A second request was sent on June 26 to the Ecology Project Office but no response till date.

The requests were pursuant to Section 2 (3) and 4 of the Freedom of Information Act 2011, specifically requested for a detailed response on the following;

“The Ecology Project Office total budget for the ecological projects in Kwara state between 2021 and 2022. The total released sum for the Ecological project in Kwara state between 2021 and 2022. The Contract descriptions of ecological projects in Kwara between 2021 and 2022. Dates the projects were advertised in the media, the approved threshold, procurement method, date of bid opening, name of the contractor, date of contract award, contract value, approved budgetary provisions, the amount paid to the contractor so far, and level of project completion.

However, in February 2023 the then Permanent Secretary, of the Ecological Project Office, Shehu Ibrahim, threatened to sanction contractors who fail to meet their contractual agreements and timelines for the completion of their Projects.

Ibrahim said this during an on-the-spot inspection tour of projects in Kwara and Lagos states.  Sites visited were Asa River/Isale Koko Erosion and Flood Control Project, Ilorin, Kwara State, where he said that the projects are time-bound because of the seasonal flooding experienced in the country annually.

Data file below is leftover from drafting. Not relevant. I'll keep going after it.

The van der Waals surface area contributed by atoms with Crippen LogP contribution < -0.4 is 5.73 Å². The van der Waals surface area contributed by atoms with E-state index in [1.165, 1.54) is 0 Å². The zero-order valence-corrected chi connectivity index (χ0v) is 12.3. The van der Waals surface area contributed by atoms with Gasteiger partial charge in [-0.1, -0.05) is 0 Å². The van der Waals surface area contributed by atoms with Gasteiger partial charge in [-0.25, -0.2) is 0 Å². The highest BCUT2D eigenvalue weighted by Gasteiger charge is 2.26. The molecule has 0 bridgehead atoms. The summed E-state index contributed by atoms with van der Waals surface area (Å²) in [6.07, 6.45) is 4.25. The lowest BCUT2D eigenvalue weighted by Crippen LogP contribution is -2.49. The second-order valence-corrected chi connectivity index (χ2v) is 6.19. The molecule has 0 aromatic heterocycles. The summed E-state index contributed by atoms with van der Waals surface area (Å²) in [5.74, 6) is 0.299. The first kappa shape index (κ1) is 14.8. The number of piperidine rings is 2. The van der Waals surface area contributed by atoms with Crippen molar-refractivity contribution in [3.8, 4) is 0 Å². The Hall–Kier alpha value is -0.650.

Speaking at the site of the 4 km Asa River/Isale Koko project and disclosed that the over 20 years of the history of flooding in the area has come to an end with the ecological intervention of the Federal Government through the Ecology Project Office.

According to him, “We are happy that the problems have reduced in the last two to three years when the Federal Government put up measures of erosion and flood control through the project,” adding that the project is positioned to handle the threats posed by the river and its offshoots, causing untold hardship to residents every year.

The major works to be executed under the contract involve dredging and desilting, as well as channelisation and construction of retaining walls and drainage channels.